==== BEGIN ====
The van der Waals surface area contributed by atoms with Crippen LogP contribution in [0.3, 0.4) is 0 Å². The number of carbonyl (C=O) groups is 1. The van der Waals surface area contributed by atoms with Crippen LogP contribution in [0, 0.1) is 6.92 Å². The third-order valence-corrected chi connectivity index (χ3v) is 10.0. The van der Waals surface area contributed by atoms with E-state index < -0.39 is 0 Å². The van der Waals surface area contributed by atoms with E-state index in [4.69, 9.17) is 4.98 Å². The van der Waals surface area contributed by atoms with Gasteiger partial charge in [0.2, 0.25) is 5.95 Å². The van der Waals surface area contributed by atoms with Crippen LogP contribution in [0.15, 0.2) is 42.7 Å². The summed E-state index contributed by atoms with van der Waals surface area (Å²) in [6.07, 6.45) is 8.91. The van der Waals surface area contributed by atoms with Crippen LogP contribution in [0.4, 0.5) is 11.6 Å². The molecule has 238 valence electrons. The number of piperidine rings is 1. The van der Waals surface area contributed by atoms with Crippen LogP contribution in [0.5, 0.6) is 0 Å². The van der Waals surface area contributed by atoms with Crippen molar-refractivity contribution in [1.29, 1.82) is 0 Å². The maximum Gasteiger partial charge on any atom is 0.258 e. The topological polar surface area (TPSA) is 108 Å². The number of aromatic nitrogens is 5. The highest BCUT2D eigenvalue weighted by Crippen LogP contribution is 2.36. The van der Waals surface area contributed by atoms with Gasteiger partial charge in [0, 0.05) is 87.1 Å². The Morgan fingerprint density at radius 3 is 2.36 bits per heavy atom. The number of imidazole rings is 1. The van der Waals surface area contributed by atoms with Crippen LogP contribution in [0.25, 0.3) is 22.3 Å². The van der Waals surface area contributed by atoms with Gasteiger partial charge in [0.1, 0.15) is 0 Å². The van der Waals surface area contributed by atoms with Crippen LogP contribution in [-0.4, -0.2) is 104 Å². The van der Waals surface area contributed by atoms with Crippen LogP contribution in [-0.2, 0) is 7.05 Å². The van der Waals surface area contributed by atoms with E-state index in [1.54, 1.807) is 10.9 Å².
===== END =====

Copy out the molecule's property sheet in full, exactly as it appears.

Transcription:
The van der Waals surface area contributed by atoms with Crippen LogP contribution in [0.3, 0.4) is 0 Å². The number of carbonyl (C=O) groups is 1. The van der Waals surface area contributed by atoms with Crippen LogP contribution in [0, 0.1) is 6.92 Å². The third-order valence-corrected chi connectivity index (χ3v) is 10.0. The van der Waals surface area contributed by atoms with E-state index < -0.39 is 0 Å². The van der Waals surface area contributed by atoms with E-state index in [4.69, 9.17) is 4.98 Å². The van der Waals surface area contributed by atoms with Gasteiger partial charge in [0.2, 0.25) is 5.95 Å². The van der Waals surface area contributed by atoms with Crippen LogP contribution in [0.15, 0.2) is 42.7 Å². The summed E-state index contributed by atoms with van der Waals surface area (Å²) in [6.07, 6.45) is 8.91. The van der Waals surface area contributed by atoms with Crippen LogP contribution in [0.4, 0.5) is 11.6 Å². The molecule has 238 valence electrons. The number of piperidine rings is 1. The van der Waals surface area contributed by atoms with Crippen LogP contribution in [0.5, 0.6) is 0 Å². The van der Waals surface area contributed by atoms with Crippen molar-refractivity contribution in [1.29, 1.82) is 0 Å². The maximum Gasteiger partial charge on any atom is 0.258 e. The topological polar surface area (TPSA) is 108 Å². The number of aromatic nitrogens is 5. The highest BCUT2D eigenvalue weighted by Crippen LogP contribution is 2.36. The van der Waals surface area contributed by atoms with Gasteiger partial charge in [0, 0.05) is 87.1 Å². The Morgan fingerprint density at radius 3 is 2.36 bits per heavy atom. The number of imidazole rings is 1. The van der Waals surface area contributed by atoms with Crippen LogP contribution in [0.25, 0.3) is 22.3 Å². The van der Waals surface area contributed by atoms with Gasteiger partial charge in [0.1, 0.15) is 0 Å². The van der Waals surface area contributed by atoms with Crippen LogP contribution in [-0.4, -0.2) is 104 Å². The van der Waals surface area contributed by atoms with Crippen LogP contribution in [-0.2, 0) is 7.05 Å². The van der Waals surface area contributed by atoms with E-state index in [1.54, 1.807) is 10.9 Å².